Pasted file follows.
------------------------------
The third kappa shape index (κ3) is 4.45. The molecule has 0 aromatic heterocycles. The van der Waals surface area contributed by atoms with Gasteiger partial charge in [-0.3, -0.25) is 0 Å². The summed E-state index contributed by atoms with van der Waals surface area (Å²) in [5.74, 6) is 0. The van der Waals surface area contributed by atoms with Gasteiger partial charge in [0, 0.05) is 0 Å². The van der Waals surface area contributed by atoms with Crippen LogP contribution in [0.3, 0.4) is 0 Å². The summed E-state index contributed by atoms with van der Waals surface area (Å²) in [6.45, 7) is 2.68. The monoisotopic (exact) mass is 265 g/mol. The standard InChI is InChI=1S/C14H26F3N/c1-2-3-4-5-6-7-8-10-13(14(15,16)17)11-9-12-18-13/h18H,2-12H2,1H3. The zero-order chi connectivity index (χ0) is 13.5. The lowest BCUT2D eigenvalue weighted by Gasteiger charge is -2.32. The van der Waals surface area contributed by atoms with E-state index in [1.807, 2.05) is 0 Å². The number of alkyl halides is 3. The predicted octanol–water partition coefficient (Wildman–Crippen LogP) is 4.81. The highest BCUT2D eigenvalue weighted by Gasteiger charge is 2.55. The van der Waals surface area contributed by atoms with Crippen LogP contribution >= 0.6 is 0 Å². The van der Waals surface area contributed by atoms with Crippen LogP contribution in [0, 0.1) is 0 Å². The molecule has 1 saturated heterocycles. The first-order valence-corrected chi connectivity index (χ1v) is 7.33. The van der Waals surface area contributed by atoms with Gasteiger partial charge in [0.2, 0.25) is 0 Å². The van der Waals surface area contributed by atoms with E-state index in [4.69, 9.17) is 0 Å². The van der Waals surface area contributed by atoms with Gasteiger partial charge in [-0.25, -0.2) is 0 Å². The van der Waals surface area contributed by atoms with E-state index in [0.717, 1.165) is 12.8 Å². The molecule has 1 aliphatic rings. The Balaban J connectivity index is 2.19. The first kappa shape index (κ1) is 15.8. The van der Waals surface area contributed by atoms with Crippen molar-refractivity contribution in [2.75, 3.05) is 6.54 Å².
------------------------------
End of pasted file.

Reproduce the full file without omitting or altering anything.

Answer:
The third kappa shape index (κ3) is 4.45. The molecule has 0 aromatic heterocycles. The van der Waals surface area contributed by atoms with Gasteiger partial charge in [-0.3, -0.25) is 0 Å². The summed E-state index contributed by atoms with van der Waals surface area (Å²) in [5.74, 6) is 0. The van der Waals surface area contributed by atoms with Gasteiger partial charge in [0, 0.05) is 0 Å². The van der Waals surface area contributed by atoms with Crippen LogP contribution in [0.3, 0.4) is 0 Å². The summed E-state index contributed by atoms with van der Waals surface area (Å²) in [6.45, 7) is 2.68. The monoisotopic (exact) mass is 265 g/mol. The standard InChI is InChI=1S/C14H26F3N/c1-2-3-4-5-6-7-8-10-13(14(15,16)17)11-9-12-18-13/h18H,2-12H2,1H3. The zero-order chi connectivity index (χ0) is 13.5. The lowest BCUT2D eigenvalue weighted by Gasteiger charge is -2.32. The van der Waals surface area contributed by atoms with E-state index in [1.807, 2.05) is 0 Å². The number of alkyl halides is 3. The predicted octanol–water partition coefficient (Wildman–Crippen LogP) is 4.81. The highest BCUT2D eigenvalue weighted by Gasteiger charge is 2.55. The van der Waals surface area contributed by atoms with Crippen LogP contribution >= 0.6 is 0 Å². The van der Waals surface area contributed by atoms with Crippen LogP contribution in [0, 0.1) is 0 Å². The molecule has 1 saturated heterocycles. The first-order valence-corrected chi connectivity index (χ1v) is 7.33. The van der Waals surface area contributed by atoms with Gasteiger partial charge in [0.2, 0.25) is 0 Å². The van der Waals surface area contributed by atoms with E-state index in [4.69, 9.17) is 0 Å². The van der Waals surface area contributed by atoms with Gasteiger partial charge in [-0.25, -0.2) is 0 Å². The van der Waals surface area contributed by atoms with E-state index in [0.717, 1.165) is 12.8 Å². The molecule has 1 aliphatic rings. The Balaban J connectivity index is 2.19. The first kappa shape index (κ1) is 15.8. The van der Waals surface area contributed by atoms with Crippen molar-refractivity contribution in [2.75, 3.05) is 6.54 Å².